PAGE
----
# How to plot data from a CSV file using tikz and csvsimple?

Here is a minimal example :

\begin{filecontents*}{data.csv}
a,b,c,d
1,4,5,1
2,3,1,5
3,5,6,1
4,1,4,9
5,3,4,7
\end{filecontents*}

\documentclass{article}
\usepackage[utf8]{inputenc}
\usepackage{csvsimple}
\usepackage{tikz}

\begin{document}
\begin{tikzpicture}
\draw plot coordinates {%
};
\end{tikzpicture}
\end{document}


The command \csvreader[head to column names]{data.csv}{}{(\a,\b) } extracts coordinates (columns a and c) from the CSV file data.csv :

(1,4) (2,3) (3,5) (4,1) (5,3)


And yet, it seems that I can't plot the points above using tikz :

Package tikz Error: Cannot parse this coordinate


Any idea ?

• Why simple way when there is complex methods? May be this answer -- tex.stackexchange.com/a/83740/11232 is useful (that uses pgfplotstable)
– user11232
Nov 23, 2012 at 2:17
• I don't see any data printed with csvsimple package. Can you make it work if you use it outside the TikZ picture? Nov 23, 2012 at 3:16
• \begin{tikzpicture} \csvreader[head to column names]{data.csv}{}{% \draw (\a,\b) node {$\times$}; } \end{tikzpicture} will work but I need to draw segments, not points. So I need a way to remember the previous point like in the csvsimple examples (not hard, but I don't know LaTeX that well). Nov 23, 2012 at 11:11
• @HarishKumar I had a look at it, but I had so much trouble getting use to csvsimple... So I don't want to use an other package now ;-) Nov 23, 2012 at 11:32

If you need to plot data from files, I think you'll be much happier if you use PGFPlots instead of the native plot functionality of TikZ. Here's a very simple example of plotting your example data to get you started.

PGFPlots is very customizable, you can tweak virtually every aspect of your plots, and it's much more user-friendly than if you tried to knit everything yourself.

\documentclass{article}
\usepackage{pgfplots}
\usepackage{filecontents}
\begin{filecontents*}{data.csv}
a,b,c,d
1,4,5,1
2,3,1,5
3,5,6,1
4,1,4,9
5,3,4,7
\end{filecontents*}

\begin{document}
\begin{tikzpicture}
\begin{axis}
\addplot table [x=a, y=c, col sep=comma] {data.csv};
\end{axis}
\end{tikzpicture}
\end{document}

• @RémiG.: Good decision =). If you have questions, don't hesitate to post them on the site, there are plenty of people with lots of PGFPlots expertise around here.
– Jake
Nov 23, 2012 at 12:19
• I still face an issue. The same potion of code doesn't work inside a macro : File ended while scanning use of \pgfplots@addplotimpl@table@fromfile. Maybe I should ask another question... Nov 23, 2012 at 12:39
• @RémiG.: If I wrap everything between \begin{tikzpicture} and \end{tikzpicture} in a \newcommand, it works fine. Maybe posting a new question is indeed a good idea.
– Jake
Nov 23, 2012 at 13:01
• So I needed to add \shorthandoff{;} inside the tikzpicture environment to avoid problem with [frenchb]babel. The solution is explained here : tex.stackexchange.com/questions/74860/…. I'm all good now, thank you for your help ! Nov 23, 2012 at 14:20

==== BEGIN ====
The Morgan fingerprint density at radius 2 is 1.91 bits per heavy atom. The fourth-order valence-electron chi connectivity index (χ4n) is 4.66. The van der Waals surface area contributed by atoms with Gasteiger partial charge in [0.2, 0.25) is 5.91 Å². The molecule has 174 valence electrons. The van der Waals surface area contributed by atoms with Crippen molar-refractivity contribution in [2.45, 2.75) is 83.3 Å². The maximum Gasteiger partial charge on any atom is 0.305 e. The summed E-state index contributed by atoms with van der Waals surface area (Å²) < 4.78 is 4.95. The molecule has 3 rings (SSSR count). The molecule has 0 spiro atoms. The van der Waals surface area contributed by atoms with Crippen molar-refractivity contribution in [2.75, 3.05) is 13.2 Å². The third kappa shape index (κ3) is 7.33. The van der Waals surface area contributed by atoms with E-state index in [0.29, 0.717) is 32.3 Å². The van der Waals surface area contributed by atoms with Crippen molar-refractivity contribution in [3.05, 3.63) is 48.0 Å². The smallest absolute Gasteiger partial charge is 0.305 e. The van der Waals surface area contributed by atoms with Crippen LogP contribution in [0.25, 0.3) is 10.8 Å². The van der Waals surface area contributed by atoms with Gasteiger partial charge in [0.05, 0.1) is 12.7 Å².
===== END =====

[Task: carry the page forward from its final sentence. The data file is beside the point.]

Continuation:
• Shouldn't y=c be y=b here? Otherwise I can't see the relation between the code and the shown plot.
– gosr
May 1, 2015 at 16:26

It seems that it's impossible to call csvreader inside \draw plot coordinates { }. To avoid the plot command and still being able to plot lines between points, I need to use xdef to remember the previous point.

\begin{filecontents*}{data.csv}
a,b,c,d
1,4,5,1
2,3,1,5
3,5,6,1
4,1,4,9
5,3,4,7
\end{filecontents*}

\documentclass{article}
\usepackage[utf8]{inputenc}
\usepackage{csvsimple}
\usepackage{tikz}

\begin{document}
\begin{tikzpicture}
after line=\xdef\aold{\a}\xdef\bold{\b}]%
{data.csv}{}{%
\draw (\aold, \bold) -- (\a,\b) node {$\times$};
}
\end{tikzpicture}
\end{document}


I get the output below. Now I can get back to work and print a whole bunch of data in my report ;-) I love it !

Another example with csvsimple, tikz and pgf-pie.

\begin{filecontents*}{newData.csv}
20,30,50
\end{filecontents*}

\documentclass[10pt,a4paper]{article}
\usepackage[utf8]{inputenc}

\usepackage{csvsimple}
\usepackage{tikz}
\usepackage{pgf-pie}

\begin{document}

\begin{tikzpicture}
{newData.csv}
{1=\colVali,2=\colValii,3=\colValiii}
{%
\pie[polar, explode=0.1]
{\colVali/A, \colValii/B, \colValiii/C}
}
\end{tikzpicture}

\end{document}


Which produces the following pie chart:

Another example, based on a request for drafting a practical load curve of electricity, example that requires some style manipulations that are not very concentrated in the examples of the books, so it is a compilation of the manuals taken from here and there.

RESULT:

MWE:

\documentclass[border=5pt]{standalone}
\usepackage{pgfplots}
\usepackage{filecontents}
\pgfplotsset{compat=1.14}

\begin{document}
\begin{filecontents}{data01.dat}
0   5
1    8
2    6
3    7
4    6
5    7
6    10
7    11
8    14
9    15
10   12
11   11
12   4
13   5
14   10
15   11
16   13
17   14
18   13
19   20
20   24
21   18
22   19
23   15
24   5
\end{filecontents}

\begin{tikzpicture}[
%Environment Cfg.
font=\bfseries\sffamily,
]
\begin{axis}[
width=12cm,
height=8cm,
at={(0,0)},
ymin=0,
ymax=30,
xmin=0,
xmax=30,
grid=both,
minor tick num =5,
minor tick style={draw=none},
minor grid style={thin,color=black!10},
major grid style={thin,color=black!10},
ylabel={L\\O\\A\\D\\[5pt] kW.},
xlabel=Time in Hours,
tick align=outside,
axis x line*=middle,
axis y line*=none,
xtick={0,5,...,30},
ytick={0,5,...,30},
xlabel style={color=blue!50!cyan},
ylabel style={align=center,rotate=-90,color=blue!50!cyan},
x tick label style={
/pgf/number format/assume math mode, font=\sf\scriptsize},
y tick label style={
/pgf/number format/assume math mode, font=\sf\scriptsize},
]
\addplot[color=blue!50!cyan,smooth,tension=0.7,very thick] table [x index=0,y index=1,col sep=space] {data01.dat};